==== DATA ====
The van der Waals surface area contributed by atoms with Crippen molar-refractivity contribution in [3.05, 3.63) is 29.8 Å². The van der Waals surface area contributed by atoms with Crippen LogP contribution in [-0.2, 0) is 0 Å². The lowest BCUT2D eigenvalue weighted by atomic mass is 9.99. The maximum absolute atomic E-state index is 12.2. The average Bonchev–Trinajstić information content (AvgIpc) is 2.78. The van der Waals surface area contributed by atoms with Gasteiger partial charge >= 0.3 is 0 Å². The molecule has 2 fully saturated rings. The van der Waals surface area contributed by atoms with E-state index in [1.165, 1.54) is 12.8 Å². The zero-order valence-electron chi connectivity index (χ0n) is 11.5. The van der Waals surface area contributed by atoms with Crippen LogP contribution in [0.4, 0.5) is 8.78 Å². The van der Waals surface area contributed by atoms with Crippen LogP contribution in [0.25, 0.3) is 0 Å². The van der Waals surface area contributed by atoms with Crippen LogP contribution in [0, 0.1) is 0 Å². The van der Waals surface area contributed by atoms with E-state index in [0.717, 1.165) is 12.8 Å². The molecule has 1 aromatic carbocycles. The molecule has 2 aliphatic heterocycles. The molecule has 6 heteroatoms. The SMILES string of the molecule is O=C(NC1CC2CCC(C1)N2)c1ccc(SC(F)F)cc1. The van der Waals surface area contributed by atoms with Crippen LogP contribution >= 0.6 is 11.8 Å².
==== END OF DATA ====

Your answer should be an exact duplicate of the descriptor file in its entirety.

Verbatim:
The van der Waals surface area contributed by atoms with Crippen molar-refractivity contribution in [3.05, 3.63) is 29.8 Å². The van der Waals surface area contributed by atoms with Crippen LogP contribution in [-0.2, 0) is 0 Å². The lowest BCUT2D eigenvalue weighted by atomic mass is 9.99. The maximum absolute atomic E-state index is 12.2. The average Bonchev–Trinajstić information content (AvgIpc) is 2.78. The van der Waals surface area contributed by atoms with Gasteiger partial charge >= 0.3 is 0 Å². The molecule has 2 fully saturated rings. The van der Waals surface area contributed by atoms with E-state index in [1.165, 1.54) is 12.8 Å². The zero-order valence-electron chi connectivity index (χ0n) is 11.5. The van der Waals surface area contributed by atoms with Crippen LogP contribution in [0.4, 0.5) is 8.78 Å². The van der Waals surface area contributed by atoms with Crippen LogP contribution in [0.25, 0.3) is 0 Å². The van der Waals surface area contributed by atoms with Crippen LogP contribution in [0, 0.1) is 0 Å². The van der Waals surface area contributed by atoms with E-state index in [0.717, 1.165) is 12.8 Å². The molecule has 1 aromatic carbocycles. The molecule has 2 aliphatic heterocycles. The molecule has 6 heteroatoms. The SMILES string of the molecule is O=C(NC1CC2CCC(C1)N2)c1ccc(SC(F)F)cc1. The van der Waals surface area contributed by atoms with Crippen LogP contribution >= 0.6 is 11.8 Å².